On Inequality: Why Now?

December 6th, 2011 at 8:53 am

Starting at the Economic Policy Institute in the early 1990s, I and others, like Larry Mishel, have been writing about growing inequality, trying to amplify and elevate the issue.

It now appears to be elevated.  The CBO did an authoritative study of the US case, the OECD just followed up with an international version, and the newspapers and blogosphere resound with analysis and commentary.

Why now?  Lots of good reasons.

Occupy Wall St: No one knows where this movement is headed or what kind of staying power it has.  But like I said, I’ve been trying to elevate this discussion for decades and they’ve managed to do so in months.  If you use (the very cool) Google trends, you can see a clear uptick in reporting on the issue coinciding with the rise of OWS.

Source: Google trends (HT: MB)

I hope the movement lasts and morphs into a progressive political force—a countervailing force of the type I discuss here.  But if not, they already can take credit for starting a national conversation about the increasingly inequitable distribution of growth that stands as a profound economic problem in our country.

Piketty and Saez: By rigorously creating and, equally importantly, sharing with the world, a long time series of income shares going back the early 1900s, these researchers have provided extremely compelling evidence of how skewed the distribution of income has become in the other advanced economies.  See here for recent CBPP work featuring P&S’s analysis (and here’s Saez’s website).

Here’s a picture from their work showing the share of income accruing to the top 1% since 1913.  We’ve recently equaled highs in the inequality measure we haven’t seen since the late 1920s, and need I remind you, that didn’t end well.

[BTW, note the dip at the end of the series—2008 (these data are only available with a lag).  That’s a cyclical dip, a function of realized capital losses from when the bubble burst, just like what happened in the last downturn.  And as you can see, once the economy picked up again, inequality regained its momentum.  I predict the same pattern in this expansion—see figure on the bottom of this post.]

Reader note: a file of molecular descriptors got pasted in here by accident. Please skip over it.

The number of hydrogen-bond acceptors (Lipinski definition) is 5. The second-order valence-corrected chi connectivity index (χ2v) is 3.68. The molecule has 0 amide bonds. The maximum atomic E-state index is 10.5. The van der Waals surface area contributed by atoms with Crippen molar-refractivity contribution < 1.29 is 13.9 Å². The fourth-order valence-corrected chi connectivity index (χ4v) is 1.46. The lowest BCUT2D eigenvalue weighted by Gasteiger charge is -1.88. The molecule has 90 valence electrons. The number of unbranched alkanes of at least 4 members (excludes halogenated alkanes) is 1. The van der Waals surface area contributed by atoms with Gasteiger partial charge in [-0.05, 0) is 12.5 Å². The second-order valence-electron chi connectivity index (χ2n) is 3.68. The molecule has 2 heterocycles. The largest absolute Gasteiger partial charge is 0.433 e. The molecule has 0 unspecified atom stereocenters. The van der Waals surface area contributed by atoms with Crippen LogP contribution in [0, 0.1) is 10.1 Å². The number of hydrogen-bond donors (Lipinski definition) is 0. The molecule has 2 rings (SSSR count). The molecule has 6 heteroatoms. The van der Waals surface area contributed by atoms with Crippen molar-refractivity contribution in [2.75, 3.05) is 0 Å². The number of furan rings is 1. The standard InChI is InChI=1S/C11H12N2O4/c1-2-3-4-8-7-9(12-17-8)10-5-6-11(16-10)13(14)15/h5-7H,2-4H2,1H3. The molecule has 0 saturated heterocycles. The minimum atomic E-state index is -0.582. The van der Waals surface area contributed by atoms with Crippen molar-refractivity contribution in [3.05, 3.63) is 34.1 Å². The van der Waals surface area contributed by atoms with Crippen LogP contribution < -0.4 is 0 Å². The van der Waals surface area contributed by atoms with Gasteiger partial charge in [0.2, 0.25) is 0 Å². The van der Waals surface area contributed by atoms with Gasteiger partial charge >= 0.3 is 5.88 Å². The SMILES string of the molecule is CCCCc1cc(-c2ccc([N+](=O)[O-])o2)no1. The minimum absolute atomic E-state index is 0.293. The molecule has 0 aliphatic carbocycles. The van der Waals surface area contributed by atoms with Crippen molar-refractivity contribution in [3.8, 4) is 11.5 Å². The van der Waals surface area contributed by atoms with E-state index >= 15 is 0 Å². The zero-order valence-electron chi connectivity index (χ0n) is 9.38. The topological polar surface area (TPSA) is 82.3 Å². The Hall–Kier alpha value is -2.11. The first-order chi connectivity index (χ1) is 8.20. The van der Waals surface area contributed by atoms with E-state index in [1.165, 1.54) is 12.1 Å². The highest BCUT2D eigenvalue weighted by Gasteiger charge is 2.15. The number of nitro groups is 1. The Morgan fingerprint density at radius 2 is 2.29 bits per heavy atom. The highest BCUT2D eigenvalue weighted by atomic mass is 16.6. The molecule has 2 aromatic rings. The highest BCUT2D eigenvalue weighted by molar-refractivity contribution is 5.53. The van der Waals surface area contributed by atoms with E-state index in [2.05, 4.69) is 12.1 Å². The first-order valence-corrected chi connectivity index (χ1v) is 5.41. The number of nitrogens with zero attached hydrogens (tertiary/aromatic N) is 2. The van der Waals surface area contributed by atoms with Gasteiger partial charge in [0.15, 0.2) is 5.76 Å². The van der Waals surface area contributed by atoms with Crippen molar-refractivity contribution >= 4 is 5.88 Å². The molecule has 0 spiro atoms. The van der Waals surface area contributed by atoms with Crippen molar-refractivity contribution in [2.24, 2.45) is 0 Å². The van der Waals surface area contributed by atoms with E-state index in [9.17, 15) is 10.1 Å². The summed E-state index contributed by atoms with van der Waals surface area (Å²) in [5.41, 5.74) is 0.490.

Um…Inequality Itself and the Middle Class Squeeze: Look at that sharp trend in income share in the 2000s and  consider that this trend occurred as middle class families were losing ground in terms of the their real income in those years, even while the economy expanded.  They then got badly whacked in the Great Recession and are far from back on their feet.  Meanwhile, though we don’t yet have the inequality data for recent years, we do know that corporate profits have more than recovered their prior peak while compensation as a share of GDP is at a fifty year low and real paychecks are falling.

For years now the economy has been growing yet most families are simply finding it a lot harder to get ahead than they thought, hoped, or remembered from earlier generations.  Many of these folks are not prone to reading CBO and OECD studies, but when they hear about this stuff in this economic context, it resonates with them.

Perhaps if the growth of inequality were of a different nature—if families were generally all getting ahead but those at the top were getting ahead faster, as has been the case in some European countries, the issue wouldn’t be as resonant as it has been.  But that’s not how it’s played out here.